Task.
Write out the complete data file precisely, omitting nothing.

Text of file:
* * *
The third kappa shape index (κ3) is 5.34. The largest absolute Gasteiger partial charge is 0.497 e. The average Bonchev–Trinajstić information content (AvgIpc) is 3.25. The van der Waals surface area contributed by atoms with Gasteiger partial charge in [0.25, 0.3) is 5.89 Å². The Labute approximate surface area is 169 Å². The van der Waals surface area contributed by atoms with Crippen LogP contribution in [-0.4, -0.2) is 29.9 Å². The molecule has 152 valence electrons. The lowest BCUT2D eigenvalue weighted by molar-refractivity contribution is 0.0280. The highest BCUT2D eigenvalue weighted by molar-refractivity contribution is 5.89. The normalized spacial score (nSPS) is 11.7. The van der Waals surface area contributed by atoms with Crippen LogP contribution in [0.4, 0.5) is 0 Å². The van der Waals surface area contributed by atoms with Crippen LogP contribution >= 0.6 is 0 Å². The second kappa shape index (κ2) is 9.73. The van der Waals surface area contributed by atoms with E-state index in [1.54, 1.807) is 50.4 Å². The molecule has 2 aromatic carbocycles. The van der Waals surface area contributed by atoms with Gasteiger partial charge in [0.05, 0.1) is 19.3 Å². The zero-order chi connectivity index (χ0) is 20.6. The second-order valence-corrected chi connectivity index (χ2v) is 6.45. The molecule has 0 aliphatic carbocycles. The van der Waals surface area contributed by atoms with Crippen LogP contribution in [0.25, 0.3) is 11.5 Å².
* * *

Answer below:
The third kappa shape index (κ3) is 5.34. The largest absolute Gasteiger partial charge is 0.497 e. The average Bonchev–Trinajstić information content (AvgIpc) is 3.25. The van der Waals surface area contributed by atoms with Gasteiger partial charge in [0.25, 0.3) is 5.89 Å². The Labute approximate surface area is 169 Å². The van der Waals surface area contributed by atoms with Crippen LogP contribution in [-0.4, -0.2) is 29.9 Å². The molecule has 152 valence electrons. The lowest BCUT2D eigenvalue weighted by molar-refractivity contribution is 0.0280. The highest BCUT2D eigenvalue weighted by molar-refractivity contribution is 5.89. The normalized spacial score (nSPS) is 11.7. The van der Waals surface area contributed by atoms with Crippen LogP contribution in [0.4, 0.5) is 0 Å². The van der Waals surface area contributed by atoms with Crippen LogP contribution >= 0.6 is 0 Å². The second kappa shape index (κ2) is 9.73. The van der Waals surface area contributed by atoms with E-state index in [1.54, 1.807) is 50.4 Å². The molecule has 2 aromatic carbocycles. The van der Waals surface area contributed by atoms with Gasteiger partial charge in [0.05, 0.1) is 19.3 Å². The zero-order chi connectivity index (χ0) is 20.6. The second-order valence-corrected chi connectivity index (χ2v) is 6.45. The molecule has 0 aliphatic carbocycles. The van der Waals surface area contributed by atoms with Crippen LogP contribution in [0.25, 0.3) is 11.5 Å².